Replacing sexual harassment code of good practice

Replacing sexual harassment code of good practice

Replacing sexual harassment code of good practice

For many years, many victims of harassment were left in limbo because most harassment cases were not sexual by nature but just plain bullying. So, in the last year, the Government finally changed the code of good practice to combine all types of harassment and how to handle them into one code.

The Minister of employment and Labour released the new Code of Good Practice on the prevention and elimination of harassment in the workplace. This code replaces the code of good practice on handling sexual harassment cases in the workplace, 2005 No. 1357. 

The new code is directly linked to the Labour Relations and Basic Conditions Act and must immediately be implemented and incorporated into the disciplinary code and employment contracts of all employees in terms of Section 13. But as normal they went to the extreme and created another unenforceable piece of legislation, and I will explain why in this article.

So employers and employees beware, even a good eye-roll can now be considered harassment according to the new code of good practice!

This code is directly from the United Nations division of the International Labour Organisation and can get employers and employees into hot water faster than you can say CCMA. According to the new code, the aim is to curb all forms of harassment against women, men, LGBTQIA+ and other vulnerable persons.  The code basically expands on the already listed unfair discrimination as per Section 6(1) of the Employment Equity Act, which prohibits unfair discrimination, directly or indirectly, against an employee in any employment policy or practice on one or more grounds, including

  • race,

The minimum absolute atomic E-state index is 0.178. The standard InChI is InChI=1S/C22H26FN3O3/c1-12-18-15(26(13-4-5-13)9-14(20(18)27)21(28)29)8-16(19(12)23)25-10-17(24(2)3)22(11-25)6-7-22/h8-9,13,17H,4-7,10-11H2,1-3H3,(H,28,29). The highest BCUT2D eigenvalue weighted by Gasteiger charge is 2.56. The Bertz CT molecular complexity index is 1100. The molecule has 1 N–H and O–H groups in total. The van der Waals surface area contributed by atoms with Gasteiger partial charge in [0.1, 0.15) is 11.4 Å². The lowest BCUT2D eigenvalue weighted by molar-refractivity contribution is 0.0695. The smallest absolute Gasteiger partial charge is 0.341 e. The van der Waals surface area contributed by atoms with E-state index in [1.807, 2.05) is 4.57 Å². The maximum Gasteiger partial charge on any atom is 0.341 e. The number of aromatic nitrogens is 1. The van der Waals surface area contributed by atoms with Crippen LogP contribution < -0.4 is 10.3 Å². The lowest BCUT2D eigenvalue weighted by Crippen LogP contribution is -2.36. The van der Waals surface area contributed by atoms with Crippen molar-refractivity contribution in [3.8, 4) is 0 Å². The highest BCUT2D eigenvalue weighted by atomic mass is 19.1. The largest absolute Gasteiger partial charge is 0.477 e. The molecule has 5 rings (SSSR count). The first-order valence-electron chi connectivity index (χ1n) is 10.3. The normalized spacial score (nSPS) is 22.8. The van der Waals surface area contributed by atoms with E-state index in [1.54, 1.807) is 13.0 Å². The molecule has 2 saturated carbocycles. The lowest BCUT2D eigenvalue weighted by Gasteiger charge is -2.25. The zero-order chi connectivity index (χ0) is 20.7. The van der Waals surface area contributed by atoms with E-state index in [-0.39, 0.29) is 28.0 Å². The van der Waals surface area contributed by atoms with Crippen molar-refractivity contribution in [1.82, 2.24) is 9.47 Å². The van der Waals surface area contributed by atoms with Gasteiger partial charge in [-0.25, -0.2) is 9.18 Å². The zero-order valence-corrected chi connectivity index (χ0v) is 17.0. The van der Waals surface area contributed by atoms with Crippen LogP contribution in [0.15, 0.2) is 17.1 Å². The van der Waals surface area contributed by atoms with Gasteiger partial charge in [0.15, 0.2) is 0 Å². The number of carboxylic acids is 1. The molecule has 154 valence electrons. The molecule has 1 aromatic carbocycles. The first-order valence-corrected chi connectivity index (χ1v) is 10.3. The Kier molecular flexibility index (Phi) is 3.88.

• gender,

  • sex,

  • pregnancy,

  • marital status,

  • family responsibility,

  • ethnic or social origin,

  • colour,

  • sexual orientation,

  • age,

  • disability,

  • religion,

  • HIV status,

  • conscience belief,

  • political opinion,

  • culture,

  • language,

  • birth,

or on any other arbitrary ground. According to the code, harassment also includes physical force or power, threatened or actual, including psychological, emotional and sexual abuse against another person or against a group or community, which either result in or has a high likelihood of resulting in social injustice, economic harm, injury, death, physical and psychological harm, mal-development, or deprivation.

Everyone in public and private spaces.

The new code applies to anyone and everyone who has dealings with the business, directly or indirectly. This includes job applicants, contractors, trainees, clients, and customers of the organisation. The code goes one step further and expands the area where such contraventions may occur to anywhere an organisation’s employee works, in all public or private spaces.

The code considers the following three forms of harassment

Unwanted conduct.

Unwanted conduct as a form of harassment, whether it is violent or nonviolent, the problem now arises that each case of conduct harassment must now be assessed objectively, based on the victim’s perception as a reasonable person. This opens a whole new can of worms, and it now becomes a case of he said, she said.

Repeated serious conduct.

The second form is a bit easier to identify and manage as it refers to the repeated harassment of an employee. Repeated harassment can be of different types, so it does not have to be the same thing repeatedly. Once there is proof of repeated offences, the case is closed, and someone is unemployed.